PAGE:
While struggling with a serious disease, patients in Texas have to rely on their medical care providers to ensure they receive proper treatment. Without medical training, it may be difficult for a patient to recognize medication errors. However, a recent study looked at the prevalence of errors related to medication involving patients receiving antituberculosis drugs.
The study was published in the Journal of Clinical Pharmacy and Therapeutics. Researchers looked at 72 patients who were receiving tuberculosis treatments because it was either confirmed or suspected that they had the disease. As part of the study, researchers examined national guidelines related to the treatments as well as guidelines related to patients receiving treatment for both tuberculosis and HIV.
Of the patients studied, researchers determined that 62 percent experienced some sort of error related to the medication they received for tuberculosis. The most prevalent error related to incorrect dosage, primarily related to miscalculations of medications related to body weight. Of those also receiving treatment as a result of an HIV infection, seven were victims of errors relating to drug interactions. The vast majority of these errors were not corrected while the patient was hospitalized.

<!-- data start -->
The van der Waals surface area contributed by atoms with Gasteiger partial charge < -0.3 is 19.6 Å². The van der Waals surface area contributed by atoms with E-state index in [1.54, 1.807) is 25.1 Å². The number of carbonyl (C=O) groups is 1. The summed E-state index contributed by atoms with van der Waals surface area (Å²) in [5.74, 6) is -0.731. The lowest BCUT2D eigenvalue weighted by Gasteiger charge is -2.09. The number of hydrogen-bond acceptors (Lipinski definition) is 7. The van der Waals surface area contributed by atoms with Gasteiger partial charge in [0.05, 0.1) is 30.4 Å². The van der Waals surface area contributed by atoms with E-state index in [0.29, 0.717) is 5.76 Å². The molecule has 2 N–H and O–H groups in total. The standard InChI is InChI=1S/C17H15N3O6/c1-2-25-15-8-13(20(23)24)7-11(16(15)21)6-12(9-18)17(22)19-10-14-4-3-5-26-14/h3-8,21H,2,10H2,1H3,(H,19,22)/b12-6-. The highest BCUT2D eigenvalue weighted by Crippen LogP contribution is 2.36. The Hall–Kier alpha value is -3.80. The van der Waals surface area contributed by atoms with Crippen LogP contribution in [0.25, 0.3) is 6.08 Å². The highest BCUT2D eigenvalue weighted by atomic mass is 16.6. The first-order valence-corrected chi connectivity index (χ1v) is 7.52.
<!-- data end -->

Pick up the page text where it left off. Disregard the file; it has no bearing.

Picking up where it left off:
The study ultimately concluded that there must be greater diligence when prescribing medications related to the treatment of tuberculosis. Unfortunately, medication errors are not limited to those patients receiving treatment for issues related to tuberculosis. Errors related to prescribing or administering an incorrect dosage, failing to prescribe a needed treatment and overlooking potential drug interactions, among others, can have serious consequences. Those in Texas who are suffering as a result of such mistakes have legal options available to them. A consultation with an experienced medical malpractice attorney can help these victims choose the most appropriate course of action for their individual situations. Consultation service from the Maloney lawyers is free. Contact us today to get started.
Source: empr.com, "TB Therapy-Related Dosing Errors Happen Often, Study Finds", Jan. 20, 2016